Japan. Latin American counties have their own sensitive issues and a particular concern
for easing its subsistence agricultural sectors slowly toward trade liberalization.
In addition to market access, the United States focuses its trade negotiating goals on
areas where it is most competitive, such as services (financial, tourism, technology,
professional, among others); intellectual property rights (IPR); government procurement;
and investment. Not surprisingly, these are areas where many Latin American countries
are more reluctant to negotiate. Hence, there is a near reversal of priorities that has

3 For more, see CRS Report RL33258, Brazilian Trade Strategy and the United States and CRS
Report RL33620, Mercosur: Evolution and Implications for U.S. Trade Policy, by J. F.
4 In fact, some see the stalemate over the FTAA as due in part to the United States and Brazil
being unable to address protectionist policies that most affect the other’s main exports. See
Abreu, Marcelo de Paiva. The FTAA and the Political Economy of Protection in Brazil and the
US. Inter-American Development Bank. Washington, DC, March 2006. pp. 1-4, 61-62.

slowed the progress of comprehensive agreements at the multilateral and regional levels,
reflecting inherent differences between developed and developing countries.
The result in the Western Hemisphere has been the proliferation of bilateral and
plurilateral agreements. The United States has implemented some FTAs (NAFTA,
CAFTA-DR, Chile, and Peru) and signed others with Colombia and Panama that await
congressional action. U.S. FTAs are permanent, unlike unilateral benefits extended under
the Andean Trade Preference Act (ATPA), the Caribbean Basin Trade Partnership Act
(CBTPA), and the Generalized System of Preferences (GSP), which must be periodically
reauthorized by Congress. Brazil, as the major regional economy not in an agreement
with the United States, has moved ahead separately by adding associate members to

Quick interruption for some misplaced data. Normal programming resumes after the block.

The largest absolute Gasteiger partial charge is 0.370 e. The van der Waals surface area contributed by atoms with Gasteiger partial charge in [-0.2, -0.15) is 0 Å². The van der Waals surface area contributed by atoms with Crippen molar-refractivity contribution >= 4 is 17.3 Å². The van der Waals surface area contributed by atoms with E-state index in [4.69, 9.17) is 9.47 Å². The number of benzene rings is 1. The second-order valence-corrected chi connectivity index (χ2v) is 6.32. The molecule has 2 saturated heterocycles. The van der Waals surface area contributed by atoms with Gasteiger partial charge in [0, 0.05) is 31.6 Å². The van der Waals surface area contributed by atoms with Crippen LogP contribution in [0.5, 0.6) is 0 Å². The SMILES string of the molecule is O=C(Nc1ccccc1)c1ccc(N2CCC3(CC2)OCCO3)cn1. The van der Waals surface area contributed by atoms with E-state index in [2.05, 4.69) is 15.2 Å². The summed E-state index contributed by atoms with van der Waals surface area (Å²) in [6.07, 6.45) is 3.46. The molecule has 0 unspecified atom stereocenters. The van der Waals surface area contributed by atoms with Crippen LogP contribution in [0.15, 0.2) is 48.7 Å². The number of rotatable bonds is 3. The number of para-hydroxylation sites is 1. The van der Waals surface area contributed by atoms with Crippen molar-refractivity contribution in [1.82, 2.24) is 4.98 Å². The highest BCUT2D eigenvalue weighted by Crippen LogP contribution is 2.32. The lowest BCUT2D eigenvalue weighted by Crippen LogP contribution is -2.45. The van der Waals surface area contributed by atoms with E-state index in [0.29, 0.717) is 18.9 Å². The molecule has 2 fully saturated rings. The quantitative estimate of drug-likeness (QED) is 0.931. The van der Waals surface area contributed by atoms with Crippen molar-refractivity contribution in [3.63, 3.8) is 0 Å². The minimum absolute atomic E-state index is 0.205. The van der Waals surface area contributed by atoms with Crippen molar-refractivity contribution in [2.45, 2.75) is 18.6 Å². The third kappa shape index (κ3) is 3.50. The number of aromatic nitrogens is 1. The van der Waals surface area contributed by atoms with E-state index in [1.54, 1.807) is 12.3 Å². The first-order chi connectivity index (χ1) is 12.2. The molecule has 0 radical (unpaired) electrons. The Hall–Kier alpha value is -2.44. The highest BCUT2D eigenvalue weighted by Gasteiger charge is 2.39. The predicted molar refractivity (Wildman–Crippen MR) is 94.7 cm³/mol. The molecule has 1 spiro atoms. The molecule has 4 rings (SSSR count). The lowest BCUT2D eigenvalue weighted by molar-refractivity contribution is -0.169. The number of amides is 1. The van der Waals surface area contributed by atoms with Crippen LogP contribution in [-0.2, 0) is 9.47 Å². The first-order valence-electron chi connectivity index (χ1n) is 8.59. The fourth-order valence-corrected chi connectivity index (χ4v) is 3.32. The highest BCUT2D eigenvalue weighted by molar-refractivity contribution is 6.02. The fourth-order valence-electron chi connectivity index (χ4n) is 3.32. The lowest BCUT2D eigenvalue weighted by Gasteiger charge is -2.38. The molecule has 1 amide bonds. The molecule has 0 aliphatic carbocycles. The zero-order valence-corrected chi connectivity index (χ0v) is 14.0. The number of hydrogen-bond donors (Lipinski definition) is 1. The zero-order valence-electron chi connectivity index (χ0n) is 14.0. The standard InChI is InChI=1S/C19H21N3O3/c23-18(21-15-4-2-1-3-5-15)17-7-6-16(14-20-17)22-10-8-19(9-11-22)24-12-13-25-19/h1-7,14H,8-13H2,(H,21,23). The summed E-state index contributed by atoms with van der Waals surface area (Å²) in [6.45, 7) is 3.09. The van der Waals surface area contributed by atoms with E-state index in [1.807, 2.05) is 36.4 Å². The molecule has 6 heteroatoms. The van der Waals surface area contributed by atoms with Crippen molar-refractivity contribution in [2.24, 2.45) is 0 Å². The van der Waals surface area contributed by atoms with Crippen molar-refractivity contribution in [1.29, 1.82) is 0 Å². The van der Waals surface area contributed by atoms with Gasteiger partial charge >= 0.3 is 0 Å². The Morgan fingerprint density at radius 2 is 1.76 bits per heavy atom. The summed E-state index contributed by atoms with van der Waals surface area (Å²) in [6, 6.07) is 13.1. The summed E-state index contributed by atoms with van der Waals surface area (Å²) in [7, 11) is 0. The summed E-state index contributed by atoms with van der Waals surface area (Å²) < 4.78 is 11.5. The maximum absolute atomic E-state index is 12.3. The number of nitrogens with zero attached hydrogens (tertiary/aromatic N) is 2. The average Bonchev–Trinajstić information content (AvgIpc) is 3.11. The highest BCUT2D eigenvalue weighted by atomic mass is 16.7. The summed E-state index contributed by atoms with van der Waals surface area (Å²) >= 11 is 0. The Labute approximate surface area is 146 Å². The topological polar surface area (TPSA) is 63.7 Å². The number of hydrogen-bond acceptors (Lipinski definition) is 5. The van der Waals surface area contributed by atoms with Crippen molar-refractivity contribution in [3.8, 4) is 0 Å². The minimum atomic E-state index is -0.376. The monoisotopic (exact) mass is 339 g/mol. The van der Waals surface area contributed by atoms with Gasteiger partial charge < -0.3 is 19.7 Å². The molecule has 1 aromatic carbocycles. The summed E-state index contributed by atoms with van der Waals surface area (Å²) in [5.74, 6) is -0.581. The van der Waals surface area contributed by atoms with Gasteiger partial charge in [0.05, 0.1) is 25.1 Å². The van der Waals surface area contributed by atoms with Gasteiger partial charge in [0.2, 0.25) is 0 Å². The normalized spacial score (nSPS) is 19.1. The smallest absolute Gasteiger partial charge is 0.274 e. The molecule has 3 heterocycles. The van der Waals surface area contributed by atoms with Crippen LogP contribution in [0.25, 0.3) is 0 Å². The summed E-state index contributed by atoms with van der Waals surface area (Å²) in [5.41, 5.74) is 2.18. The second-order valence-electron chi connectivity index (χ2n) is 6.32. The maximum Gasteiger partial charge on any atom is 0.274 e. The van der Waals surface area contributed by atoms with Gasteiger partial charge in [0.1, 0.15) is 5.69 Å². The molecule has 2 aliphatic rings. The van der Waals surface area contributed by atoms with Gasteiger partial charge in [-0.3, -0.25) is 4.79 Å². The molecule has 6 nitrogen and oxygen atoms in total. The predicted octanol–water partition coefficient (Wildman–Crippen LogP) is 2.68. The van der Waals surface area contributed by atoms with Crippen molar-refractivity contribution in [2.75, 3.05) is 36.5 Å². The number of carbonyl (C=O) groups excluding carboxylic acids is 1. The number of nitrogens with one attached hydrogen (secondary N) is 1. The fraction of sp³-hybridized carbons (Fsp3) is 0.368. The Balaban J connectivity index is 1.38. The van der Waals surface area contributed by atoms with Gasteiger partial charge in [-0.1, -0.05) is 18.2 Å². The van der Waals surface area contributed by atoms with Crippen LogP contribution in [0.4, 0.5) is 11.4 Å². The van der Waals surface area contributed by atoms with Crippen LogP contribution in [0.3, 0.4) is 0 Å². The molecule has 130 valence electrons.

Mercosur, supporting Venezuela’s accession to Mercosur as a full member, and leading
in the formation of deeper economic and political integration pacts in South America.
Although these are neither deep nor comprehensive trade arrangements, they do signal a
political will to consolidate regional bargaining interests in juxtaposition to the U.S.-
backed FTAA.
Two clear challenges emerge from this picture. First, Brazil and the United States
appear to have difficulties moving off their respective positions, which will likely
continue to stall the FTAA. The addition of Venezuela and possibly other countries with
less than sympathetic attitudes toward the United States as full Mercosur members could
solidify this standoff. Nationalizations of key industries and other efforts to increase the
role of the state in managing the economies of Venezuela, Bolivia, and Ecuador also do
not bode well for broadening support for market-based trade solutions. Second, multiple
FTAs, by definition, promote a cumbersome trading system with each FTA having its
own rules of origin (to deter transshipment of goods) and related customs administration
and enforcement requirements that can complicate investment and trading decisions.
Resolving this situation will not be easy and may require progress on multiple fronts.
For example, it seems that without advancement in agricultural issues at the WTO, action